Minamoto no Yoshitsune

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Yoshitsune by Kikuchi Yosai

Minamoto no Yoshitsune (源 義経) (1159 – June 15, 1189) was a general of the Minamoto clan of Japan in the late Heian period and early Kamakura period. Yoshitsune, the ninth son of Minamoto no Yoshitomo, was responsible for many of the military victories through which his half-brother, Minamoto no Yoritomo, gained control of Japan and established the Kamakura shogunate. Soon after Yoshitsune's birth his father was put to death, following the Heiji Rebellion of 1159, and he was raised in a monastery. In 1180, at the instigation of the Cloistered Emperor Go-Shirakawa, the Minamoto clan rose up against the Taira clan, who had usurped the emperor’s power. Yoshitune’s elder half-brother, Minamoto Yoritomo, raised a large army of supporters, and Yoshitsune and another brother, Noriyori, went to join him. Yoshitsune’s skill as a general and military strategist enabled the Minamoto troops to win several decisive campaigns against the Taira, including a final battle fought in Japan's Inland Sea. Yoritomo, however, became jealous of Yoshitsune and, though Yoshitsune eluded him for several years, eventually had him killed.

The exploits of Yoshitsune and his faithful follower, the monk Benkei, have become the subject of numerous Japanese folk tales, legends, stories, poems, kabuki plays, and modern films.


Early Life

Yoshitsune was born Ushiwakamaru (牛若丸) in 1159, the ninth son of Minamoto Yoshitomo (1123-1160). Minamoto Yoshitomo had supported the Taira clan during the Hôgen Disturbance (1156), after which his own father and eleven relatives were put to death. Soon after Yoshitsune’s birth, his father and two eldest brothers were killed in an attempt to defy the Taira during the Heiji Rebellion of 1159. Yoshitsune and his siblings were found, together with their mother, and brought to Taira Kiyomori, who spared them. Yoshitsune was put under the care of Kurama Temple, nestled in the Hiei Mountains near the capital of Kyoto, and his thirteen-year-old brother Yoritomo was banished to Izu Province. Eventually Yoshitsune was put under the protection of Fujiwara no Hidehira, head of the powerful regional Northern Fujiwara clan in Hiraizumi, Mutsu Province.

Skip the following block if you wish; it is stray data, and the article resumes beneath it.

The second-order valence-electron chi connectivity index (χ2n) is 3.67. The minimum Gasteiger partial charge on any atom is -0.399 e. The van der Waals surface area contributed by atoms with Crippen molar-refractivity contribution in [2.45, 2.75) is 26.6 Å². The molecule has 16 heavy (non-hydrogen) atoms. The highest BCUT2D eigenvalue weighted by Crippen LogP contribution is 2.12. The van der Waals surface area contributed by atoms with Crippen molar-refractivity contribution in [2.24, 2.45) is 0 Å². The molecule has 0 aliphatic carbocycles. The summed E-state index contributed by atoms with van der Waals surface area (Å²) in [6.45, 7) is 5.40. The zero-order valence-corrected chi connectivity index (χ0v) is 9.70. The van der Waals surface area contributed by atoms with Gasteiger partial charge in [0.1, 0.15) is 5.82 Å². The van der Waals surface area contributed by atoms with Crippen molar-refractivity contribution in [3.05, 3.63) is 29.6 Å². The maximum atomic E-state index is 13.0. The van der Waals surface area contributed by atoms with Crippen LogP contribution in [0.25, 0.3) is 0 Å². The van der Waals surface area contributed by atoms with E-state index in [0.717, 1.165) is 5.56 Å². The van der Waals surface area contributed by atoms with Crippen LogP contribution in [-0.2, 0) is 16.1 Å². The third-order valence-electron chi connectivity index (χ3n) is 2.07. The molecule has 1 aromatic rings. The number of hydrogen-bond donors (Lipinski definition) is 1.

Little is known for certain about Yoshitsune’s youth, but stories and legends recount various adventures including his slipping away from the monastery to learn the art of swordsmanship from the mythical tengu. In May 1180, Prince Mochihito, the son of Cloistered Emperor Go-Shirakawa, urged the Minamoto to rise against the Taira clan, which had usurped the power of the emperor. Minamoto Yorimasa was crushed at the Battle of the Uji, and Mochihito was killed in June, but the rebellion had been set in motion. In September, Yoshitsune’s brother Yoritomo raised an army in the Kanto district. Yoshitsune, along with another brother from whom they had been separated, Minamoto no Noriyori, soon joined Yoritomo in the last of three conflicts between the rival Minamoto and Taira samurai clans during the Genpei War.

On June 2, 1183, Yoshitsune and Yoritomo’s cousin Minamoto no Yoshinaka won a decisive victory over the Taira at Kurikara, and in late August he occupied Kyoto and attempted to assume the leadership of the Minamoto clan. Yoritomo could not tolerate this, and on the pretext that Yoshinaka’s troops were misbehaving in the capital, he sent Yoshitsune to depose him. In February 1184, Yoshitsune and Noriyori led an army to the Kyoto area and crossed the Uji River at the Uji and Seta bridges. Yoshinaka’s troops lost heart and fled, and Yoshinaka attempted to escape with a handful of retainers. He was trapped at Awazu in Omi Province and committed seppuku. Minamoto Yoritomo now obtained the support of Cloistered Emperor Go-Shirakawa and a mandate to continue the war with the Taira clan.

War With the Taira